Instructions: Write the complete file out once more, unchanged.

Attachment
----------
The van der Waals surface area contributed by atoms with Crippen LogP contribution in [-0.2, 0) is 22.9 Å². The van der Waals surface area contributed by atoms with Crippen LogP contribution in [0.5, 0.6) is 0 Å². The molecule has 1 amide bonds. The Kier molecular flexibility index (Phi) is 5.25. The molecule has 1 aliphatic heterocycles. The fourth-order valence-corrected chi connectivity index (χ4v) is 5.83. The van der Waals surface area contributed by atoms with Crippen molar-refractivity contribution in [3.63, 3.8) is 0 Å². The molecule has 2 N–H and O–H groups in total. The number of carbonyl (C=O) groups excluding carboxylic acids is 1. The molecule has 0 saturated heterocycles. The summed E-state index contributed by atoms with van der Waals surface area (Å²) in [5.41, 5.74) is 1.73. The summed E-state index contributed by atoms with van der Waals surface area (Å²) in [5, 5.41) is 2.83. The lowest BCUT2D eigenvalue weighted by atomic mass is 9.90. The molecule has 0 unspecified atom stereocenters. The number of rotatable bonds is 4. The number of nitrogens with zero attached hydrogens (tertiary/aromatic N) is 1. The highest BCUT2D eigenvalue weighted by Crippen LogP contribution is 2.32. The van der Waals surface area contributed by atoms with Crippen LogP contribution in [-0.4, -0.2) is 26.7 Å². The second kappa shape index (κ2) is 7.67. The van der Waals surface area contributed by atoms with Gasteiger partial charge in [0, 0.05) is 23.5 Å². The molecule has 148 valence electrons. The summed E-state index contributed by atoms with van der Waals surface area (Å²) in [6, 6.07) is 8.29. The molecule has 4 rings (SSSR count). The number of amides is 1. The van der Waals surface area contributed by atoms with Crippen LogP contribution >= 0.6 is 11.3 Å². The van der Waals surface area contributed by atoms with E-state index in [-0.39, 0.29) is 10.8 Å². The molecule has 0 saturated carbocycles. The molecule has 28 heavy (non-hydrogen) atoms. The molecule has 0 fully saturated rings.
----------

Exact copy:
The van der Waals surface area contributed by atoms with Crippen LogP contribution in [-0.2, 0) is 22.9 Å². The van der Waals surface area contributed by atoms with Crippen LogP contribution in [0.5, 0.6) is 0 Å². The molecule has 1 amide bonds. The Kier molecular flexibility index (Phi) is 5.25. The molecule has 1 aliphatic heterocycles. The fourth-order valence-corrected chi connectivity index (χ4v) is 5.83. The van der Waals surface area contributed by atoms with Crippen molar-refractivity contribution in [3.63, 3.8) is 0 Å². The molecule has 2 N–H and O–H groups in total. The number of carbonyl (C=O) groups excluding carboxylic acids is 1. The molecule has 0 saturated heterocycles. The summed E-state index contributed by atoms with van der Waals surface area (Å²) in [5.41, 5.74) is 1.73. The summed E-state index contributed by atoms with van der Waals surface area (Å²) in [5, 5.41) is 2.83. The lowest BCUT2D eigenvalue weighted by atomic mass is 9.90. The molecule has 0 unspecified atom stereocenters. The number of rotatable bonds is 4. The number of nitrogens with zero attached hydrogens (tertiary/aromatic N) is 1. The highest BCUT2D eigenvalue weighted by Crippen LogP contribution is 2.32. The van der Waals surface area contributed by atoms with Crippen LogP contribution in [-0.4, -0.2) is 26.7 Å². The second kappa shape index (κ2) is 7.67. The van der Waals surface area contributed by atoms with Gasteiger partial charge in [0, 0.05) is 23.5 Å². The molecule has 148 valence electrons. The summed E-state index contributed by atoms with van der Waals surface area (Å²) in [6, 6.07) is 8.29. The molecule has 4 rings (SSSR count). The number of amides is 1. The van der Waals surface area contributed by atoms with Crippen LogP contribution >= 0.6 is 11.3 Å². The van der Waals surface area contributed by atoms with E-state index in [-0.39, 0.29) is 10.8 Å². The molecule has 0 saturated carbocycles. The molecule has 28 heavy (non-hydrogen) atoms. The molecule has 0 fully saturated rings.